Loving Kindness for February 8

“He was pinned to himself to die,
a royal tern with a black crest blown back
as if he flew in his own private wind.”

Gracious Goodness
by Marge Piercy

On the beach where we had been idly
telling the shell coins
cat’s paw, cross-barred Venus, china cockle,
we both saw at once the sea bird fall to the sand
and flap grotesquely.
He had taken a great barbed hook
out through the cheek and fixed
in the big wing.
He was pinned to himself to die,
a royal tern with a black crest blown back
as if he flew in his own private wind.
He felt good in my hands, not fragile
but muscular and glossy and strong,
the beak that could have split my hand
opening only to cry
as we yanked on the barbs.
We borrowed a clippers, cut and drew out the hook.
Then the royal tern took off, wavering,
lurched twice,
then acrobat returned to his element, dipped,
zoomed, and sailed out to dive for a fish.
Virtue:  what a sunrise in the belly.
Why is there nothing
I have ever done with anybody
that seems to me so obviously right?

___________________________________________________

I offer this poem once again because it speaks to the place many of us find ourselves in today, “pinned to ourselves to die,” and waiting for some one, some event, to unpin us. I have added new lines to my meta prayer:

May we be content with our own best selves.

May we be open to receive the help that we need.

May we recover those who are pinned.

May it be so.

“Why is there nothing
I have ever done with anybody
that seems to me so obviously right?”

Photo Credit: Media Tweets by Teresa Fernandez (@TeresaF35309694) on Twitter

Waiting

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The virtue of patience often eludes me.  Today I am longing to return to the swimming pool in the worst way.  The confines of covid don’t bother me, nor do long periods alone, because it is my intentional lifestyle. But my poor old body can barely wait to get back to the pool.

A meditation on I Ching 5 hexagram this morning is helpful, especially this line:

It is only through patience that you can
become the bridge between the fickle fish
and the eventual feast.

I send you the gift of graceful waiting today.

 

Heron Patience

The Great Blue Heron
Lurches from side to side
Scouting succulent salmon
Twitching in the tide.
Settling on a spot in which to spy
She turns her head sideways
To see salmon swimming.
And waits.
And waits.

In my dotage
I too lurch from leg to cane to leg,
Longing for the feast, but missing it,
Too intent upon ego offerings
That clamor for attention.
The wait is too long;
“Succulent salmon, slither hither!”

c. Rita H Kowats 5-28-18, revised 7-7-20

 

https://divination.com/iching/lookup/5-2/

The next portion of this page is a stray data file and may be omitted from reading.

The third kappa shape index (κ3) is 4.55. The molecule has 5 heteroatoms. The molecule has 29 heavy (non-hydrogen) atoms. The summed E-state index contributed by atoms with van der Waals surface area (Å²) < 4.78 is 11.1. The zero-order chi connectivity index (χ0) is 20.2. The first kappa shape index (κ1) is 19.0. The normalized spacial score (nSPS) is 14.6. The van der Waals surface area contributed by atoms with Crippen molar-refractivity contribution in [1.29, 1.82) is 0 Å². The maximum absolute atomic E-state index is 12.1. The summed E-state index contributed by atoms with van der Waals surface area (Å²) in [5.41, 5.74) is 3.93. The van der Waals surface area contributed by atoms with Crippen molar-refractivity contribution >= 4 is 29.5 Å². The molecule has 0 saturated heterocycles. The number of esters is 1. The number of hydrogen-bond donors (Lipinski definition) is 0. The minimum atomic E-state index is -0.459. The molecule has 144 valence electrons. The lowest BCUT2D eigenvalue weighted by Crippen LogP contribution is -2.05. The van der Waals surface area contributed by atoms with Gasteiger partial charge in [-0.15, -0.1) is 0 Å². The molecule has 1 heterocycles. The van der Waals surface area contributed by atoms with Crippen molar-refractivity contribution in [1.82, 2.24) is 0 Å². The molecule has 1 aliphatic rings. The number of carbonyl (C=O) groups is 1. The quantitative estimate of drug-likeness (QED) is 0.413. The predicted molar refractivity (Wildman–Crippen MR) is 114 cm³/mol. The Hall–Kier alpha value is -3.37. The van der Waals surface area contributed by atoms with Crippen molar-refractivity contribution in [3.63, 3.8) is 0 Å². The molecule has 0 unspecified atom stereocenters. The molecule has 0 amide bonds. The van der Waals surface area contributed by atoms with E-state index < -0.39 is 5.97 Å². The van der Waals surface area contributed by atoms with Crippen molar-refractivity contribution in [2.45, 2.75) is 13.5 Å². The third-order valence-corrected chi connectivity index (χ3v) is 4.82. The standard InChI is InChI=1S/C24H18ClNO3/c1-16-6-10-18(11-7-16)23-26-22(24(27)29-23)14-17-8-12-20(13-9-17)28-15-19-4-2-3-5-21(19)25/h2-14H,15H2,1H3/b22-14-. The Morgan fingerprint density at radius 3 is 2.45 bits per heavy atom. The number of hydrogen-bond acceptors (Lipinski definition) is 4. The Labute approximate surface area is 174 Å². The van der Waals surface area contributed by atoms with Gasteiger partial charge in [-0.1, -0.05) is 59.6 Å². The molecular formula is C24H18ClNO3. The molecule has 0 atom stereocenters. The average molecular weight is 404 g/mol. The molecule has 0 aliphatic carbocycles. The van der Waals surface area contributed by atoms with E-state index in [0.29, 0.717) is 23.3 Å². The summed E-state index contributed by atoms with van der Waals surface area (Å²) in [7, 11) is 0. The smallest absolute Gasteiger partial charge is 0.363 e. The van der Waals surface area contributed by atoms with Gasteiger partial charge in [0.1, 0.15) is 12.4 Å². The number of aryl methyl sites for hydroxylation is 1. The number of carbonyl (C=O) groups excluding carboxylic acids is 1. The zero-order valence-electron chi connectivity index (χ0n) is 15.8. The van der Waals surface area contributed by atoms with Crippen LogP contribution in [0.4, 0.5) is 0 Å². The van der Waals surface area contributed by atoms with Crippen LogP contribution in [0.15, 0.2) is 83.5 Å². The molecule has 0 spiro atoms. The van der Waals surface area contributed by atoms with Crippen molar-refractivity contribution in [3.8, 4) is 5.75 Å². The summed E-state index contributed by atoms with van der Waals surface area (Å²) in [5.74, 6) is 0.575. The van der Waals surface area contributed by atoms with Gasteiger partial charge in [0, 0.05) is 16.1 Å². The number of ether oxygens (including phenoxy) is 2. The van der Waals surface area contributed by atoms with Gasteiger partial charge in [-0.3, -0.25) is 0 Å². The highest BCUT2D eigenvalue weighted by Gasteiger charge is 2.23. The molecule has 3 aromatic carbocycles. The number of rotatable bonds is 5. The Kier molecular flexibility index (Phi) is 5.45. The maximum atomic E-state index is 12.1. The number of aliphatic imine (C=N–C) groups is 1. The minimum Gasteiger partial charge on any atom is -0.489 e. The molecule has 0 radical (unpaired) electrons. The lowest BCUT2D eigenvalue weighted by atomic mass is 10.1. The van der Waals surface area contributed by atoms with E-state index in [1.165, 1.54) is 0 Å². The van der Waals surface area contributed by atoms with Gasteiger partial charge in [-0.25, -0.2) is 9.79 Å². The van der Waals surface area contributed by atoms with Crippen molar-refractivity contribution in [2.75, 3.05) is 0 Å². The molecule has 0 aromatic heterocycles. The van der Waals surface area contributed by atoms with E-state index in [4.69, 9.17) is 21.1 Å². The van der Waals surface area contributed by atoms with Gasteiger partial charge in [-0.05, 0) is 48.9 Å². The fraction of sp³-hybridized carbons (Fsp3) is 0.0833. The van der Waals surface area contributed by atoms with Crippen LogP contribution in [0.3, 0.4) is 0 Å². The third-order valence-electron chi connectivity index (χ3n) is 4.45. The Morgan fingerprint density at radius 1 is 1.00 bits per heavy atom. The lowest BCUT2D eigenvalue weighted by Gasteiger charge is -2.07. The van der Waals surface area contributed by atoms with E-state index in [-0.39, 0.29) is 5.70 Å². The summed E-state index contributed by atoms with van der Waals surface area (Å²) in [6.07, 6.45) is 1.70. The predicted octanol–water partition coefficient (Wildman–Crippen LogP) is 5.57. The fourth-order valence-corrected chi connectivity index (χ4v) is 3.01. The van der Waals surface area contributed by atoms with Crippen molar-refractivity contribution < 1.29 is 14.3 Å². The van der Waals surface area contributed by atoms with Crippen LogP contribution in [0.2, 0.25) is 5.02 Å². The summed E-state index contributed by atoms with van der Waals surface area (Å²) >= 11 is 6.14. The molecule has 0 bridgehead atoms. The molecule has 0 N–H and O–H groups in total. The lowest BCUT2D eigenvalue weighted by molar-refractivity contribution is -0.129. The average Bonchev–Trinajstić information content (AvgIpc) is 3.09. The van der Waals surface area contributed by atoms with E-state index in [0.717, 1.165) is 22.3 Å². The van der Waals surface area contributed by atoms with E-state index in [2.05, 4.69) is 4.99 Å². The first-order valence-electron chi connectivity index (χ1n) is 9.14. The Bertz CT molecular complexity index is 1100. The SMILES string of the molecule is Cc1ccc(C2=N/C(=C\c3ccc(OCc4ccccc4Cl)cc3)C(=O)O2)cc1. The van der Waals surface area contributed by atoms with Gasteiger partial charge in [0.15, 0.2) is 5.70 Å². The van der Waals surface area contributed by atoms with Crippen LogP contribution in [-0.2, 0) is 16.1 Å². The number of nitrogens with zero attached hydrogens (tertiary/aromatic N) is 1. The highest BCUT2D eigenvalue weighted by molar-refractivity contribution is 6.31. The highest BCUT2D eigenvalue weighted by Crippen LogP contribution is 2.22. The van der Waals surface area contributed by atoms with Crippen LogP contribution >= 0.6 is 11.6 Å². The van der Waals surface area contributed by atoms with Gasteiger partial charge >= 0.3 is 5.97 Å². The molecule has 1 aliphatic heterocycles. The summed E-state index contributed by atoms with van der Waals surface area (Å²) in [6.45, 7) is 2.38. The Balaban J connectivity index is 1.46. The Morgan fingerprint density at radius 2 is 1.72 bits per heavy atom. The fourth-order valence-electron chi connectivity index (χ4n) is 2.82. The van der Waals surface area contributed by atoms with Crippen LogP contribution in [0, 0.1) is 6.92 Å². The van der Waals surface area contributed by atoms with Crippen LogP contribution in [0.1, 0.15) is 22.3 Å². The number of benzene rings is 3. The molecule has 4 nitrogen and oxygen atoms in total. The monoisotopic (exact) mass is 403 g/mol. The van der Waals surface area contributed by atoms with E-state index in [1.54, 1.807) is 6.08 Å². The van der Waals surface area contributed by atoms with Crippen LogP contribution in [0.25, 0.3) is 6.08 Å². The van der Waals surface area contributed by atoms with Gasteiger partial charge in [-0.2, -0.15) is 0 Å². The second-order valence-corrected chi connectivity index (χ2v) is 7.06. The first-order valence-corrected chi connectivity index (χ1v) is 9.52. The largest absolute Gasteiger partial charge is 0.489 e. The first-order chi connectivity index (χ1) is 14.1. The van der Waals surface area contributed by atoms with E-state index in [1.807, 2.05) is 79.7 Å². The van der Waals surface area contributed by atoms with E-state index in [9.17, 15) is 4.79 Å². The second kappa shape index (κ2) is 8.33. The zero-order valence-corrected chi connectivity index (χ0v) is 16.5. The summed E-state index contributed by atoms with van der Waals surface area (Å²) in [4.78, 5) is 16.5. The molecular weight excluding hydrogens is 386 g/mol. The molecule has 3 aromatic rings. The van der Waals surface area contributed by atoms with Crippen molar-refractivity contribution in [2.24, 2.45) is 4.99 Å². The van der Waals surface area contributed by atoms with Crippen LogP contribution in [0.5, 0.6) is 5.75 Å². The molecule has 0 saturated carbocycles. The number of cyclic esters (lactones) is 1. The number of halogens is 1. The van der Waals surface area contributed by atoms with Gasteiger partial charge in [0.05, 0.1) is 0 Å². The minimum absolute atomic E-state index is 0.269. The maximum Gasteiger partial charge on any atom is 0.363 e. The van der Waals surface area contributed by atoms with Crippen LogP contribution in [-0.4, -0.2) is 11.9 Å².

https://tricycle.org/magazine/finding-patience-2/

 

Photo Credit: Photo by Hilary Halliwell from Pexels

A Spirituality Of Aging

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I stand here
Outside of myself
And watch as I commence
the journey
Into venerable vulnerability-
At least that’s what the young call it;
It doesn’t feel venerable yet.

I watch with surprise
That this old body that once
Could stave off
All manner of ailment
Bouncing back stronger,
Now fights a succession of infections
On a pilgrimage to commune
With the bones
Of my once stately cathedral.

I stand here
Outside of myself
And watch as I
Cry through the loss
Like an ancient willow wailing
Over limbs taken by thankless winds.
I feel the phantom sensations
Of my coveted limbs tingle
With strength, endurance and joy.

If I stand here
Outside of myself long enough
I will see green-leafed limbs
Poke through the paneless windows
Of my bone cathedral,
Stretching toward
patience, acceptance and resignation.

I stand here
Outside of myself
Awestruck by this holy episode
We call life.

c. Rita H Kowats May 18, 2020

Photo Credit: Wikipedia  Commons

Wedding Patience With Longing

The reflections of Jan Richardson always delight and enrich me. This piece I meditated on today seems particularly apt nourishment for us now.

Richardson reflects on Hildegard von Bingen’s work, Scivias, in which the mystic personifies virtues. “Longing stands next to Patience,” says Hildegard, and Richardson reflects, “Yes, and I am wedged in between them. How do Patience and Longing live together in you?”

A question for us to ponder as well.

“Longing stands next to Patience”

Longing would sometimes like to be assigned a different spot.
Would like to be less near this one who approaches everything with such equanimity. Would like some distance from the measured way that Patience marks time,
holds herself with such politeness toward its passing.
Patience knows this about Longing. Accepts it, even loves it about her.
This makes Longing crazy.
Patience has not told her she has some envy of Longing’s perfect ache
or that she thinks it must be an art to hold oneself
so perpetually poised toward the horizon.
For her part, Longing has not confessed that there are days